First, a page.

Sorry, false alarm.
A major meeting was to take place today amongst the president's national security and legal advisers, the AP reported late yesterday; and the closing of Guantanamo Bay detention facility was on the table. And "for the first time, it appears a consensus is developing, senior administration officials said Thursday."
That story broke around 6 PM last night. By 8 PM, the story had changed: there was no meeting, the White House said, and "no decisions on the future of Guantanamo Bay are imminent."
What happened? The Washington Post reports this morning that there really was supposed to be such a meeting. But "two administration officials" say that once word broke about the subject, and the apparent "consensus" that had been developing towards closing the facility, Gitmo was pulled off the table.
And the Post reports that the administration doesn't seem to be anywhere close to a resolution: Justice Department officials still don't want detainees to have access to habeaus corpus rights, and Homeland Security officials still oppose it "because it would mean bringing some of the people on the nation's terror watch list... inside U.S. borders."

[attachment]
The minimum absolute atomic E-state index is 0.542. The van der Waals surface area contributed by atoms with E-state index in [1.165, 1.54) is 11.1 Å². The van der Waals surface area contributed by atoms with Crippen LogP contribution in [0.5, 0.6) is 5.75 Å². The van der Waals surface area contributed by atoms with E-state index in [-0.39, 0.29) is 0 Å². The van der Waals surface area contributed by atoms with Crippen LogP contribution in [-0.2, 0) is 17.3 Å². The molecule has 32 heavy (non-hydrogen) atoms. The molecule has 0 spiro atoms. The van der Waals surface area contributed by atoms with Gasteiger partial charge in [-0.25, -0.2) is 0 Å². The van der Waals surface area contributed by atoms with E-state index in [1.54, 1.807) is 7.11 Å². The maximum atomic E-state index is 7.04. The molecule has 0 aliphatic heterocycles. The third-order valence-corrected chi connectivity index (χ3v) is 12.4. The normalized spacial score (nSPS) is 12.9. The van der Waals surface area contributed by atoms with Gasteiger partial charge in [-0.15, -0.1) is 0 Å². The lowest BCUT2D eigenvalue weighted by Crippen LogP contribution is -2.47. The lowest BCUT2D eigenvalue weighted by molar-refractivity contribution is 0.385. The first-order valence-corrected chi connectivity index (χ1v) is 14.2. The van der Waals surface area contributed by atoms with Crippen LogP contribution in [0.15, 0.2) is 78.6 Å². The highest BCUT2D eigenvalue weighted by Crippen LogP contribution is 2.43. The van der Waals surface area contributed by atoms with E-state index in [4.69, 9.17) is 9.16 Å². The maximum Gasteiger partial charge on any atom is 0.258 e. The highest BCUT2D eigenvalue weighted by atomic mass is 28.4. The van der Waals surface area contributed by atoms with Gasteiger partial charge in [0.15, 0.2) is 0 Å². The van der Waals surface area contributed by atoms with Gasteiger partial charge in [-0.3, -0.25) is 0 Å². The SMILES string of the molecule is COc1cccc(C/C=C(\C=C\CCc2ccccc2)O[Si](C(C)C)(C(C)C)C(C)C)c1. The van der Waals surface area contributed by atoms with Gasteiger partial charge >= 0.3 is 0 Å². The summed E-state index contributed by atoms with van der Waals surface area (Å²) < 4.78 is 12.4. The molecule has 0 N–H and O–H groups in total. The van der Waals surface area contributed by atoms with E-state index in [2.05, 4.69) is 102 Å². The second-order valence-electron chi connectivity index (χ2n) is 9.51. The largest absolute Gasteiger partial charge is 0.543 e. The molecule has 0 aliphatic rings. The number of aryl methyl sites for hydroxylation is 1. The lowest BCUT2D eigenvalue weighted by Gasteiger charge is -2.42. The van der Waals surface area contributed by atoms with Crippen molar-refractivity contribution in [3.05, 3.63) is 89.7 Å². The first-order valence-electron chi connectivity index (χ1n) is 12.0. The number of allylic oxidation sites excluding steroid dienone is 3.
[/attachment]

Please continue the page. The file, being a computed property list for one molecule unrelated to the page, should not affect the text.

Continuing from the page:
And the vice president "has vehemently opposed bringing the detainees into this country."
In other words, there's the same split right down the administration that there's been since Robert Gates became Secretary of Defense. And that phantom "consensus" reported on last night would seem to be wishful thinking on behalf of those on Gates' side of the debate. Nobody told Dick Cheney that there was a consensus developing, apparently. Actually, a source tells the Post, it's more of a "tide":
"Of course people are talking about closing Guantanamo, of course," a senior administration official said. "[Defense Secretary Robert M.] Gates has said he wanted to close it down. [Secretary of State Condoleezza] Rice has spoken out on the issue. So far, it's a tide but not a wave. They don't want to leave this behind. They want to resolve this."
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